Contrastive Rhetoric


 kaplan-cultural-thought-patterns

Kaplan Cultural Thought Patterns

English – (includes Germanic languages such as German, Dutch, Norwegian, Danish, and Swedish) Communication is direct, linear and doesn’t digress or go off topic.

Semitic – (for example, Arabic or Hebrew) Thoughts are express in a series of parallel ideas, both positive and negative.  Coordination is valued over subordination.

Oriental – (Languages of Asia) Communication is indirect. A topic is not addressed head on, but is viewed from various perspectives, working around and around the point.

Romance – (Latin-based languages such as French, Italian, Romanian and Spanish) Communication often digresses. It is fine to introduce extraneous material, which adds to the richness of the communication.

Russian – Like Romance languages, Russian communication is often digressive. The digression may include a series of parallel ideas.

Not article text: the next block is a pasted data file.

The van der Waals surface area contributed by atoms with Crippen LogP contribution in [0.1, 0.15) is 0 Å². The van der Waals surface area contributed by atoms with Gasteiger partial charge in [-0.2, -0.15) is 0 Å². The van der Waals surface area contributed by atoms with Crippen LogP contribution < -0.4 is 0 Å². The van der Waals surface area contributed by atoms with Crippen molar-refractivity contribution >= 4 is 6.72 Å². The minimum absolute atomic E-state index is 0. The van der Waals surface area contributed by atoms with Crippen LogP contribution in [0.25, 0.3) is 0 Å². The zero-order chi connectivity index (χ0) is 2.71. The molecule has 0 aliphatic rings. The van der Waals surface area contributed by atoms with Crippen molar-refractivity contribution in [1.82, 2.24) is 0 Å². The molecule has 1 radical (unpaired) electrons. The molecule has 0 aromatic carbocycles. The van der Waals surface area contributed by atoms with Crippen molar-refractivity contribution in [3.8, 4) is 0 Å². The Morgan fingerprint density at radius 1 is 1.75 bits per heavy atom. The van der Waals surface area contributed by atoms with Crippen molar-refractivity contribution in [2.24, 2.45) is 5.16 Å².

If you discuss the topic of contrastive rhetoric then you have to mention Kaplan but many researchers are very critical of Kaplan and consider his ideas to be dated and logically suspect.  Connor, U. (1996) provides an updated view of how contrastive rhetoric can be viewed as a field with a focus on empirical sources for the field rather than a finished theory.

Contrastive Rhetoric Extended Definition

A grand theory of contrastive rhetoric of the sort that Kaplan envisioned may not be forthcoming but the following bibliography should provide the researcher interested in this area with a good start:

Contrastive Rhetoric Bibliography

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Connor, U. (in press). Changing currents in contrastive rhetoric: Implications for teaching and research. In B. Kroll (Ed.), Exploring the dynamics of second language writing. Cambridge: Cambridge University Press.

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http://www.scribd.com/doc/205322317/Contrastive-Rhetoric-Bibliography

Contrastive rhetoric – Wikipedia, the free encyclopedia

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